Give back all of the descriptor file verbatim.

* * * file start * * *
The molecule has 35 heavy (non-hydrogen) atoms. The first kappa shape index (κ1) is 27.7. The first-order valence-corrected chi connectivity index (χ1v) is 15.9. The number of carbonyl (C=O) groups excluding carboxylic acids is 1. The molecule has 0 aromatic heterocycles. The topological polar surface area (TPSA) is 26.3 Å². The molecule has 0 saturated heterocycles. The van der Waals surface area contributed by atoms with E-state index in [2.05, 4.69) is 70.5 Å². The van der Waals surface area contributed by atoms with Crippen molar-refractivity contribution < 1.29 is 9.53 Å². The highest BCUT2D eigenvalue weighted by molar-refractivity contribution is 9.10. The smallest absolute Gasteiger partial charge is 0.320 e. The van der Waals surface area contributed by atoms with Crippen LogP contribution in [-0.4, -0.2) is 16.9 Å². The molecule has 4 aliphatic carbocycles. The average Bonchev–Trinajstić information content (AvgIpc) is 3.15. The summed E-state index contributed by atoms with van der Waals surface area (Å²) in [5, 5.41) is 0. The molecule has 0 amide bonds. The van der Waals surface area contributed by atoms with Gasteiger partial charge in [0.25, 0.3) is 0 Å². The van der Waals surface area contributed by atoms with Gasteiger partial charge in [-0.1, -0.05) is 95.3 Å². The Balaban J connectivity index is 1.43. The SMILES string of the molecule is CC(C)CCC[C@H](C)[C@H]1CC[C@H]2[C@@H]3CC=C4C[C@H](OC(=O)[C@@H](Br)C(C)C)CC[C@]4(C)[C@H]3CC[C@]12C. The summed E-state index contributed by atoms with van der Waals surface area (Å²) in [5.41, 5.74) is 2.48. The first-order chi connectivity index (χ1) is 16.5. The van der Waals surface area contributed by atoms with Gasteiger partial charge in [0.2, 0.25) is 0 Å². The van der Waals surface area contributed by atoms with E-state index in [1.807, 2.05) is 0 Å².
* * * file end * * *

The molecule has 35 heavy (non-hydrogen) atoms. The first kappa shape index (κ1) is 27.7. The first-order valence-corrected chi connectivity index (χ1v) is 15.9. The number of carbonyl (C=O) groups excluding carboxylic acids is 1. The molecule has 0 aromatic heterocycles. The topological polar surface area (TPSA) is 26.3 Å². The molecule has 0 saturated heterocycles. The van der Waals surface area contributed by atoms with E-state index in [2.05, 4.69) is 70.5 Å². The van der Waals surface area contributed by atoms with Crippen molar-refractivity contribution < 1.29 is 9.53 Å². The highest BCUT2D eigenvalue weighted by molar-refractivity contribution is 9.10. The smallest absolute Gasteiger partial charge is 0.320 e. The van der Waals surface area contributed by atoms with Crippen LogP contribution in [-0.4, -0.2) is 16.9 Å². The molecule has 4 aliphatic carbocycles. The average Bonchev–Trinajstić information content (AvgIpc) is 3.15. The summed E-state index contributed by atoms with van der Waals surface area (Å²) in [5, 5.41) is 0. The molecule has 0 amide bonds. The van der Waals surface area contributed by atoms with Gasteiger partial charge in [0.25, 0.3) is 0 Å². The van der Waals surface area contributed by atoms with Gasteiger partial charge in [-0.1, -0.05) is 95.3 Å². The Balaban J connectivity index is 1.43. The SMILES string of the molecule is CC(C)CCC[C@H](C)[C@H]1CC[C@H]2[C@@H]3CC=C4C[C@H](OC(=O)[C@@H](Br)C(C)C)CC[C@]4(C)[C@H]3CC[C@]12C. The summed E-state index contributed by atoms with van der Waals surface area (Å²) in [5.41, 5.74) is 2.48. The first-order chi connectivity index (χ1) is 16.5. The van der Waals surface area contributed by atoms with Gasteiger partial charge in [0.2, 0.25) is 0 Å². The van der Waals surface area contributed by atoms with E-state index in [1.807, 2.05) is 0 Å².